As for the cover, I think ‘meet the new boss’ is a line from The Who song Summertime Blues. It is followed by the line ‘same as the old boss’. I think this just means that this Clark/Superman hybrid look is a sort of new boss in town, but it is really the old boss Superman. At least that was my take.

    Great issue. A brill review as always.

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    1. Yeah, there’s no going back for Goode now, she’s made her bed in digging Melody’s grave. I want her locked up now. I do think she’s gone mad due to the experiment forced on her, but still, the character she is now needs putting away.

      Thanks for the explanation of the cover line, still, it’s weird they should use a scene from last time.

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  3. Boy, the death of Melody was a gut punch. I really didn’t expect that. I asked Bendis about it online, and he said that it wasn’t his original plan for the character, but since about a year ago, this death has been in the works. I’m definitely hope he talks about why things changed on his next Word Balloon.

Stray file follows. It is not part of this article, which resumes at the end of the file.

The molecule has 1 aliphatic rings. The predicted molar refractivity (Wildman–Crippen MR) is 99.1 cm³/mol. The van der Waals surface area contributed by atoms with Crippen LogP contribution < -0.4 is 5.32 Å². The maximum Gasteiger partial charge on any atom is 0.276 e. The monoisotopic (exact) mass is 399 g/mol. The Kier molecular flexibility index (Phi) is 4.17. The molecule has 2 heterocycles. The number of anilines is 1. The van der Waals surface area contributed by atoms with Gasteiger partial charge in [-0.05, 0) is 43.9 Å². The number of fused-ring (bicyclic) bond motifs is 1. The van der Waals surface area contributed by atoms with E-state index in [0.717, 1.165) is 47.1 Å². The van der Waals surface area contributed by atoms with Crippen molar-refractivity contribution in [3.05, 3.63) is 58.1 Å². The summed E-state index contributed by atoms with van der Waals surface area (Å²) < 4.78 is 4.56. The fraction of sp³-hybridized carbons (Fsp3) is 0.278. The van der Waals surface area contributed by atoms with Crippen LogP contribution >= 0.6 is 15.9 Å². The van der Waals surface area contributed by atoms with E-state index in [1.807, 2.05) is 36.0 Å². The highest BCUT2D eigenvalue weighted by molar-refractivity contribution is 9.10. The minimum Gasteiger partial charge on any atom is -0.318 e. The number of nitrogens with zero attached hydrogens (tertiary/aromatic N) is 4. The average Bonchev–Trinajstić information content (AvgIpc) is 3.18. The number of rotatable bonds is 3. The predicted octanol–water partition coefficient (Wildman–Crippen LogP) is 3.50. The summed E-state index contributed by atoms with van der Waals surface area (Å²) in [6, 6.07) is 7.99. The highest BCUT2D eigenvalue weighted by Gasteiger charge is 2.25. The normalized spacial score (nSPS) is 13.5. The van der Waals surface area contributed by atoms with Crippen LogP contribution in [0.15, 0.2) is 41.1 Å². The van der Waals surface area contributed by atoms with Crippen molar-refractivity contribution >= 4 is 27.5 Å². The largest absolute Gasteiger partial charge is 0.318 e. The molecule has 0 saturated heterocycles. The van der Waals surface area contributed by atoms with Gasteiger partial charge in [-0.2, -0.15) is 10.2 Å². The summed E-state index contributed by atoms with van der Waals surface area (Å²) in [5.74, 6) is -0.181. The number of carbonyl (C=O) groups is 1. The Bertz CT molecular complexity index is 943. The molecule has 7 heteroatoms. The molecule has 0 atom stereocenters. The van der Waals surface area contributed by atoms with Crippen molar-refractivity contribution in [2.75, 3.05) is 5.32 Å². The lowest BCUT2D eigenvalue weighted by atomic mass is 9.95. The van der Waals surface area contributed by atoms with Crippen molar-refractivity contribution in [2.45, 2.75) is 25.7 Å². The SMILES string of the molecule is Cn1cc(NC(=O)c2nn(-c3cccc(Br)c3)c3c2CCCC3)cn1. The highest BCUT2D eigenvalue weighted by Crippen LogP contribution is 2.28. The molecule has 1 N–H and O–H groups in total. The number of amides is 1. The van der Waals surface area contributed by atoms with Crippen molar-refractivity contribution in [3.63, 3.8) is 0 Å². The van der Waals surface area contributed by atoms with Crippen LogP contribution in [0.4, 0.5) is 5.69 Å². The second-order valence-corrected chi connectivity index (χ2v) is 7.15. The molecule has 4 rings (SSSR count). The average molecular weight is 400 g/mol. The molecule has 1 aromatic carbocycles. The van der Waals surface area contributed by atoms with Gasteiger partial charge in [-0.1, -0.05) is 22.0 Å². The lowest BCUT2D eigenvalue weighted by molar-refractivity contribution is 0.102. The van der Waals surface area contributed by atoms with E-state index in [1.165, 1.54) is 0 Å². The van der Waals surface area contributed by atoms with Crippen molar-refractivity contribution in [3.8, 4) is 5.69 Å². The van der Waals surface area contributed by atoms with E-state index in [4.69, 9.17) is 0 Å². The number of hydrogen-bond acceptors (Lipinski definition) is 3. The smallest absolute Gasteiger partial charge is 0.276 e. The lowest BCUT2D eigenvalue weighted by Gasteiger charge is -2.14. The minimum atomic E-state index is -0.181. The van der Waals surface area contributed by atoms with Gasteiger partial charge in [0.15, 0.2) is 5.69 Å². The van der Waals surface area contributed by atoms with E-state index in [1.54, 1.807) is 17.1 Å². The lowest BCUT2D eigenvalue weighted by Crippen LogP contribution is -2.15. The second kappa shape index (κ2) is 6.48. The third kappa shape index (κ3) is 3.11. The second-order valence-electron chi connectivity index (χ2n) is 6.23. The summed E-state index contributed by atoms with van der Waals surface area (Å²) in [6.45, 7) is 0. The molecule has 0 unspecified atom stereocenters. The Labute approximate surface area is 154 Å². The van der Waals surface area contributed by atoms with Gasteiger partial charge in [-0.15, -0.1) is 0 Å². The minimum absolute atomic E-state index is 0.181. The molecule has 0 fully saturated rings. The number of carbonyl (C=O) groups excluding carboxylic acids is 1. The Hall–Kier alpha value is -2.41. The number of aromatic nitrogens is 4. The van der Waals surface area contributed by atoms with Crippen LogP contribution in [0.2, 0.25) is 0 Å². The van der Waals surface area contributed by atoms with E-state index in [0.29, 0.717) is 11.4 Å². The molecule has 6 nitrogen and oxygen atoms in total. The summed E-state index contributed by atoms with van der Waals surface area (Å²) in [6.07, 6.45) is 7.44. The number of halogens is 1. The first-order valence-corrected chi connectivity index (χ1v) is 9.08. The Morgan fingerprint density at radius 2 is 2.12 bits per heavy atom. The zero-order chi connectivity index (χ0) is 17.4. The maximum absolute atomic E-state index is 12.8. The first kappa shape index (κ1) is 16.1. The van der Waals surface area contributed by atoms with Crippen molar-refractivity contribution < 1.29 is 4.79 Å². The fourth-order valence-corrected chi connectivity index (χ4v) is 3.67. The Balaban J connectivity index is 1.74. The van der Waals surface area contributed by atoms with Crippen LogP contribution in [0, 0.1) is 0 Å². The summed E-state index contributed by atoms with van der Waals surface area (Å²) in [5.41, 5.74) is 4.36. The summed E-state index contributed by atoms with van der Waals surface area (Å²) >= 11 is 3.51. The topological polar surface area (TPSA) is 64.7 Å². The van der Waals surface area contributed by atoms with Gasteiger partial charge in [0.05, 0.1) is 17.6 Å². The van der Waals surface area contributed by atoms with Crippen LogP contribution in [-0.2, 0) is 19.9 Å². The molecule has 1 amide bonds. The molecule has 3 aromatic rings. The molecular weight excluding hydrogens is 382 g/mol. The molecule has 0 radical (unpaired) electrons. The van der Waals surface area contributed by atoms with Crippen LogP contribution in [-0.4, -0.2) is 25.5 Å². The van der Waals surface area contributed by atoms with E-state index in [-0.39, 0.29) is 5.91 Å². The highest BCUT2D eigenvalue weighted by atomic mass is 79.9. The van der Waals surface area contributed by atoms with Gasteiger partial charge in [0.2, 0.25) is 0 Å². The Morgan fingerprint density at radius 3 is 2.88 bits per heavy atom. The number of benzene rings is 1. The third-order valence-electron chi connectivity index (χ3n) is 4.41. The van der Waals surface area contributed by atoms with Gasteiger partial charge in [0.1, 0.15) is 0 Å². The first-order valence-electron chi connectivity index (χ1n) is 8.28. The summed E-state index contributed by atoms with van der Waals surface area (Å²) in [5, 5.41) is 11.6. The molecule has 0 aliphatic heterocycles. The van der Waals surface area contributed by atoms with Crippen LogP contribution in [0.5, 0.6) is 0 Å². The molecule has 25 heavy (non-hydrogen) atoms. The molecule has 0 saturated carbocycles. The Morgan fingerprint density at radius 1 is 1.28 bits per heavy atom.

That whole scene with Superman discovering her body really moved me. Just incredible storytelling from Romita and Bendis. We never see the body, but we know exactly who it is, and it becomes even more horrible in our minds — especially reinforced by Clark telling John to stay back. And then his reaction, flying up into the sky in tears, and Kara being there to comfort him… This is one of the highlights of this Superman run for me.

    And yet…

    We never DO see a body, do we? She’s not even named.* And Melody Moore wasn’t Clark’s only friend…Robinson Goode was a friend, too. And now, while we see Red Cloud later in the issue, and Marisol calls her Robinson… there’s at least a slim possibility, via comic-book sleight-of-hand, that it’s Melody under all that cloudyness now.

    It’s unlikely, I know. And if it IS a twist, I’m not sure how I’d feel about it.